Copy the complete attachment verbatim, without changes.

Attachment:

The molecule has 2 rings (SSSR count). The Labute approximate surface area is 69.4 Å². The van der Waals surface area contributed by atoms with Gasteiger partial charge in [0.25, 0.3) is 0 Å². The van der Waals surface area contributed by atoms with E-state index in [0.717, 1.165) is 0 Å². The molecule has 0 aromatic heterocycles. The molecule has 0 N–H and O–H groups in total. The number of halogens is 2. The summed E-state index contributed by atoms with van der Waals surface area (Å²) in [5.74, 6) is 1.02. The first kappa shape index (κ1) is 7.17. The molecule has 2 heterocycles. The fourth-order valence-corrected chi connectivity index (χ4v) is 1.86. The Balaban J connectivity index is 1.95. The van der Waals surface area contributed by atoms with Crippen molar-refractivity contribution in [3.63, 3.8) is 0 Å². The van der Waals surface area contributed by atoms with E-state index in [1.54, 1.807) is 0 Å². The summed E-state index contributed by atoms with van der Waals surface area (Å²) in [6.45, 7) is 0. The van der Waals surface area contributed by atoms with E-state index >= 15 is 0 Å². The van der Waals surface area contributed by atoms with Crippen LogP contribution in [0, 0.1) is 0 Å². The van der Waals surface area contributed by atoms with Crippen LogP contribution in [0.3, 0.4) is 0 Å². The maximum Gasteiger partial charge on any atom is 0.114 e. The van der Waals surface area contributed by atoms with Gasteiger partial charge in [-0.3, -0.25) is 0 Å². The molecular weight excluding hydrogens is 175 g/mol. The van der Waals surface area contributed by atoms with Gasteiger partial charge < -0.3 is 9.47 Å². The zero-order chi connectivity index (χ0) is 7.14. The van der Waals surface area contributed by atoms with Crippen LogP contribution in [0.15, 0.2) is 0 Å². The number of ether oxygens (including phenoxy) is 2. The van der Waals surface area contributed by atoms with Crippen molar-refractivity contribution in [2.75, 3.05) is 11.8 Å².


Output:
The molecule has 2 rings (SSSR count). The Labute approximate surface area is 69.4 Å². The van der Waals surface area contributed by atoms with Gasteiger partial charge in [0.25, 0.3) is 0 Å². The van der Waals surface area contributed by atoms with E-state index in [0.717, 1.165) is 0 Å². The molecule has 0 aromatic heterocycles. The molecule has 0 N–H and O–H groups in total. The number of halogens is 2. The summed E-state index contributed by atoms with van der Waals surface area (Å²) in [5.74, 6) is 1.02. The first kappa shape index (κ1) is 7.17. The molecule has 2 heterocycles. The fourth-order valence-corrected chi connectivity index (χ4v) is 1.86. The Balaban J connectivity index is 1.95. The van der Waals surface area contributed by atoms with Crippen molar-refractivity contribution in [3.63, 3.8) is 0 Å². The van der Waals surface area contributed by atoms with E-state index in [1.54, 1.807) is 0 Å². The summed E-state index contributed by atoms with van der Waals surface area (Å²) in [6.45, 7) is 0. The van der Waals surface area contributed by atoms with E-state index >= 15 is 0 Å². The van der Waals surface area contributed by atoms with Crippen LogP contribution in [0, 0.1) is 0 Å². The van der Waals surface area contributed by atoms with Crippen LogP contribution in [0.3, 0.4) is 0 Å². The maximum Gasteiger partial charge on any atom is 0.114 e. The van der Waals surface area contributed by atoms with Gasteiger partial charge in [-0.3, -0.25) is 0 Å². The molecular weight excluding hydrogens is 175 g/mol. The van der Waals surface area contributed by atoms with Gasteiger partial charge < -0.3 is 9.47 Å². The zero-order chi connectivity index (χ0) is 7.14. The van der Waals surface area contributed by atoms with Crippen LogP contribution in [0.15, 0.2) is 0 Å². The number of ether oxygens (including phenoxy) is 2. The van der Waals surface area contributed by atoms with Crippen molar-refractivity contribution in [2.75, 3.05) is 11.8 Å².